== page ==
Intermittent Beings - Ian McEwen

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An innovative three-part collection. Full of surprises, McEwen’s linguistic inventiveness, willingness to take risks with form and sharp, intelligent wit combine to give the reader precision without complacency. This is poetry that subverts expectations, that makes the reader work, not by being dense and obscure, but by twists of language and nothing ever being quite what it seems. So in the first section (Your private box) we meet the horses, but cannot see them whole as, “…Stair-rods / of rain have welded them onto the banks / in the dark.” Or watch Tai Chi performers “…stroke invisible objects / like desire or fear’’. Moving on to section 2 (Father lost lost) we enter the realm of family memory, only to have the domestic and quotidian subverted by what is not being said, So in ‘Watch the Birdie’ cousins at the seaside early in 1914 are ‘four chaps’ who “slapstick towards / this comedy / vanishing / point.”; the poignancy of the moment left for the reader to find. Finally, section 3 (The clockwork clockwork world) takes observation to a new level, as in ‘Our Lady of the Pylons’ in which we see “the aching weight of power hung from each shoulder.”  An extraordinary poetry debut.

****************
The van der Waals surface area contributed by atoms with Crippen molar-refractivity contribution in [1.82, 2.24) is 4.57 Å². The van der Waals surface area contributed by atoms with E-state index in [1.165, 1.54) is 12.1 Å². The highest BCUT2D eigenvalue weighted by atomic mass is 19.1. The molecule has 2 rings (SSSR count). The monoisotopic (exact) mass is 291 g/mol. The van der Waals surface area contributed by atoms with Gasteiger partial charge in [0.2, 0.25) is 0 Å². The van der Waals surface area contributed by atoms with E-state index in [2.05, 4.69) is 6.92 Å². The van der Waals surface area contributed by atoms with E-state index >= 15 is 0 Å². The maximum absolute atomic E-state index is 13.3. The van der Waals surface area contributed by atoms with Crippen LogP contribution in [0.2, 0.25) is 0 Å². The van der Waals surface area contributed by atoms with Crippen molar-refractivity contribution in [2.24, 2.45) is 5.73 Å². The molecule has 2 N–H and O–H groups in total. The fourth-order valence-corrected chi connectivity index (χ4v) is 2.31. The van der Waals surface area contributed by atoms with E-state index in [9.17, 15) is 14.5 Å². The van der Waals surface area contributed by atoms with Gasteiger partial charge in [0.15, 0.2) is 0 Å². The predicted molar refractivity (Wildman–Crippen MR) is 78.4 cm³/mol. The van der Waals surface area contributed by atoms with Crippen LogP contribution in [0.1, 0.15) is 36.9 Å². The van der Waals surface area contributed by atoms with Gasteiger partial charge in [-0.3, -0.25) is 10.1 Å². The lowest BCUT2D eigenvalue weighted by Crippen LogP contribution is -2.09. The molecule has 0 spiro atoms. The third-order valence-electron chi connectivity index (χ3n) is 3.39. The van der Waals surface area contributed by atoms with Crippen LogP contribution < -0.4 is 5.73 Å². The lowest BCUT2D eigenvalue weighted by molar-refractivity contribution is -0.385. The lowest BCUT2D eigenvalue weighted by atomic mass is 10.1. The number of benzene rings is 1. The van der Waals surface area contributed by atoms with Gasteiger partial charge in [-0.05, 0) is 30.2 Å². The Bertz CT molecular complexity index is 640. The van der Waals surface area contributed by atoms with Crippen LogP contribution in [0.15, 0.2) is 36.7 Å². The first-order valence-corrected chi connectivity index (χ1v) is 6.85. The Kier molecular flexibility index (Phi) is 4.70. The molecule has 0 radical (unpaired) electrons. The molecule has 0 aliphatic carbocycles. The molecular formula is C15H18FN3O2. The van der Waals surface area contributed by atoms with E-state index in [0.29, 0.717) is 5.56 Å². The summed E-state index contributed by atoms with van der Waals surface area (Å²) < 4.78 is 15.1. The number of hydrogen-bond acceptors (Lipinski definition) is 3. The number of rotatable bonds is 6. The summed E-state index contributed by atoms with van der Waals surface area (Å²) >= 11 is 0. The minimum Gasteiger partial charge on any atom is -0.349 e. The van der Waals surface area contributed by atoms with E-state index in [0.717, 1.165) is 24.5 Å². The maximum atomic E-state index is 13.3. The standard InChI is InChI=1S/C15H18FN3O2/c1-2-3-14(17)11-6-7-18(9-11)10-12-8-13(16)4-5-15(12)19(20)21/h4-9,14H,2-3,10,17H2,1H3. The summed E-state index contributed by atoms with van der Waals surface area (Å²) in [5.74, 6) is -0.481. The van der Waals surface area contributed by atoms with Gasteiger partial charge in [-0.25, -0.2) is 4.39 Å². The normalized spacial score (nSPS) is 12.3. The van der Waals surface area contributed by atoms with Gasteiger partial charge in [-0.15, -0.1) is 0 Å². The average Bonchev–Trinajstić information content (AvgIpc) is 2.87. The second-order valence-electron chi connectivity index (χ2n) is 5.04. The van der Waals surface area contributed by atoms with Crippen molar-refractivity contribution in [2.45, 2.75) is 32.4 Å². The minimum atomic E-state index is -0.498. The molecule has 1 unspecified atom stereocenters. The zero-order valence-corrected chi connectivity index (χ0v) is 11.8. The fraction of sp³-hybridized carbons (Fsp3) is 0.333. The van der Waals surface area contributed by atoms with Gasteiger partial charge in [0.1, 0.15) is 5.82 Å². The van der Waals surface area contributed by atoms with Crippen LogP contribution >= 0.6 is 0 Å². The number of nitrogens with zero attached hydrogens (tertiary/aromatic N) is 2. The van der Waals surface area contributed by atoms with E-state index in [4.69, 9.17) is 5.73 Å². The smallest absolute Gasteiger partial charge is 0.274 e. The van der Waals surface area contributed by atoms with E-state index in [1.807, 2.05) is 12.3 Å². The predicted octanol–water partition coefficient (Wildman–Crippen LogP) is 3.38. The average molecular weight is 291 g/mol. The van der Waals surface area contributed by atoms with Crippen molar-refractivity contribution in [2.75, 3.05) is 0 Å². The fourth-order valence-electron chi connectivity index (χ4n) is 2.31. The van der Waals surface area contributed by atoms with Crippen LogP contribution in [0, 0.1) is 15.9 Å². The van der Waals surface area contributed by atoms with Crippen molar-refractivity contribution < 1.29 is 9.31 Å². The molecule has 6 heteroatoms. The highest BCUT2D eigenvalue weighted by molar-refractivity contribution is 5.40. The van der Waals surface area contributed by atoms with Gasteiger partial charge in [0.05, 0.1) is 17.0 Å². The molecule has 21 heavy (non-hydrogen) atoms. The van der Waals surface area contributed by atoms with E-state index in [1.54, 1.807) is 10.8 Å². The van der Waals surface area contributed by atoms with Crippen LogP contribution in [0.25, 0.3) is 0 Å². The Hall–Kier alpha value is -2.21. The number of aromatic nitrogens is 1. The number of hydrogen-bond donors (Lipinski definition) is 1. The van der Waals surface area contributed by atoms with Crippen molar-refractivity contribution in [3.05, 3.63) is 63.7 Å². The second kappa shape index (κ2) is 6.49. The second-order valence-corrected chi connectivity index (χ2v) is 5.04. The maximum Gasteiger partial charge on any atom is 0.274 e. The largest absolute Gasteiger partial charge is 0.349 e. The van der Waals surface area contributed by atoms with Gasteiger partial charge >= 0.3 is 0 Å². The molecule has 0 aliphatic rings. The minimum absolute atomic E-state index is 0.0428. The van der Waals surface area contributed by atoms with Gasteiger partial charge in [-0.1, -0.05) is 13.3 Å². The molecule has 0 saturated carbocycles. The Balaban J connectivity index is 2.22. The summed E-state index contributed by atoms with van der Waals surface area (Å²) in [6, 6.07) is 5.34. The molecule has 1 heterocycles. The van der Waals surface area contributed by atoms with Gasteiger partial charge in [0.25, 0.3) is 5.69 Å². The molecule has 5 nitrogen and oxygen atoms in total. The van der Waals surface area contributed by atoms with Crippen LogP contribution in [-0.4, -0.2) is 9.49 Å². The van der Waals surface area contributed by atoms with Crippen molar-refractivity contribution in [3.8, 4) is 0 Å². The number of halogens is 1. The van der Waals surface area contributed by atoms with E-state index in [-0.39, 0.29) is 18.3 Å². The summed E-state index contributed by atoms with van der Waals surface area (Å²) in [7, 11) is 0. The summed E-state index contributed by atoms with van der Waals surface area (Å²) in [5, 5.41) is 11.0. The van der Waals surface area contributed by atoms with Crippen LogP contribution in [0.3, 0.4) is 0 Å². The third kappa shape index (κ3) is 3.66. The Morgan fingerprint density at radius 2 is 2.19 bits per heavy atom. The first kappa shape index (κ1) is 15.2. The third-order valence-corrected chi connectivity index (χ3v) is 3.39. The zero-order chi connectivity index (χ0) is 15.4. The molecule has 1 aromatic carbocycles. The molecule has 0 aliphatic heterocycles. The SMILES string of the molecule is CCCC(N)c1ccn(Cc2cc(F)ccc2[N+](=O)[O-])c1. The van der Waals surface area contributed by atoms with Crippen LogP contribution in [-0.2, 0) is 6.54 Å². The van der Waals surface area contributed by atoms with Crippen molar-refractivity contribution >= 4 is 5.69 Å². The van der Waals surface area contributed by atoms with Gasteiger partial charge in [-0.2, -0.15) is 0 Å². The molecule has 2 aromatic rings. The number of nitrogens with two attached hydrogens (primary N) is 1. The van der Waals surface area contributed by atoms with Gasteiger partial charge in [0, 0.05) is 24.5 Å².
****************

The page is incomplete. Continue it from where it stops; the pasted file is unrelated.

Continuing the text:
Praise for Ian McEwen’s poetry:


Ian McEwen’s poems run across the page like figures in flight. There is real poetic invention here: technique and voice discovering new possibilities. - George Szirtes


…an agile, precise language in waves, rising and falling, ever forming itself, a glassy, shimmery experimental music that savours instability. - Moniza Alvi


Author biography